This morning we are experiencing intermittent network issues which may cause search results to be unavailable and impact login. We are actively working to resolve these issues as quickly as possible to resume regular services. Our apologies for the inconvenience.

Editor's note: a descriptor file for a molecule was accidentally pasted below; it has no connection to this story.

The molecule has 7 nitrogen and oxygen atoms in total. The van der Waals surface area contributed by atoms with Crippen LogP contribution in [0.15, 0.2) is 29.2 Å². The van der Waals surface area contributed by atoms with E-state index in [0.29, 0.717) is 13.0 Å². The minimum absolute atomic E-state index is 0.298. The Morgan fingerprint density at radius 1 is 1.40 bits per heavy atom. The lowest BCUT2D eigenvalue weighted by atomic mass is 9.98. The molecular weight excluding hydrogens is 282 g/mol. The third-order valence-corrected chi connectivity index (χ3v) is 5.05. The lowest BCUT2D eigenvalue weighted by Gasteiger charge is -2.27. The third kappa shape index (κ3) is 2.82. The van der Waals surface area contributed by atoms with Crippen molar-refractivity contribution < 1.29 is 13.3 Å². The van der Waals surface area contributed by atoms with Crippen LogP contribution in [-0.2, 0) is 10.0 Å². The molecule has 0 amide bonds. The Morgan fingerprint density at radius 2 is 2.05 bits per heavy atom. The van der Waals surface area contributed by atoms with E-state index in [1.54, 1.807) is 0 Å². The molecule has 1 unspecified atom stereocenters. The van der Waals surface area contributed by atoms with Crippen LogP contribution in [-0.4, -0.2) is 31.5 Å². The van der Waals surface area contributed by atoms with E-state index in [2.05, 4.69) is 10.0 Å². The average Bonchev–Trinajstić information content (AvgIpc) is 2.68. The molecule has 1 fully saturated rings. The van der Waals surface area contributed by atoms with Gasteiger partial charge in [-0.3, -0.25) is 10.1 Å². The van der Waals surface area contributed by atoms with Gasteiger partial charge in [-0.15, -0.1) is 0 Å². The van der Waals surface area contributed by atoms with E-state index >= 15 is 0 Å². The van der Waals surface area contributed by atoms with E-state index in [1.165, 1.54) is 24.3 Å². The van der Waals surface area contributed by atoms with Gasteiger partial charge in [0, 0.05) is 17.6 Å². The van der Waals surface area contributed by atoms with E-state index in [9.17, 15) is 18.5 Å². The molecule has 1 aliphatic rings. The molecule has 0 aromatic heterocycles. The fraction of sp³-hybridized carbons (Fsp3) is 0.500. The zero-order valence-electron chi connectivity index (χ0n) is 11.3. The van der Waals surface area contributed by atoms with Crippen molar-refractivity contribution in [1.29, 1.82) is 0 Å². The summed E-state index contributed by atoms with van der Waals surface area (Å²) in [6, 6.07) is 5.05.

With such acclaimed books as River of Shadowsand Wanderlust, activist and cultural historian Rebecca Solnit has emerged as one of the most original and penetrating writers at work today. Her brilliant new book, A Field Guide to Getting Lost, is about the stories we use to navigate our way through the world and the places we traverse, from wilderness to cities, in finding ourselves or losing ourselves. Written as a series of autobiographical essays, it draws on emblematic moments and relationships in Solnits own life to explore issues of uncertainty, trust, loss, memory, desire, and place. While deeply personal, Solnits book is not just a memoir, since her own stories link up with everything from the captivity narratives of early American immigrants to endangered species to the use of the color blue in Renaissance paintingnot to mention encounters with tortoises, monks, punk rockers, mountains, deserts, and the movie Vertigo. The result is a distinctive, stimulating voyage of discovery that only a writer of Solnits caliber and curiosity could produce, a book that will appeal not only to her growing legion of admirers but also to the readers of Anne Lamott, Diane Ackerman, and Annie Dillard.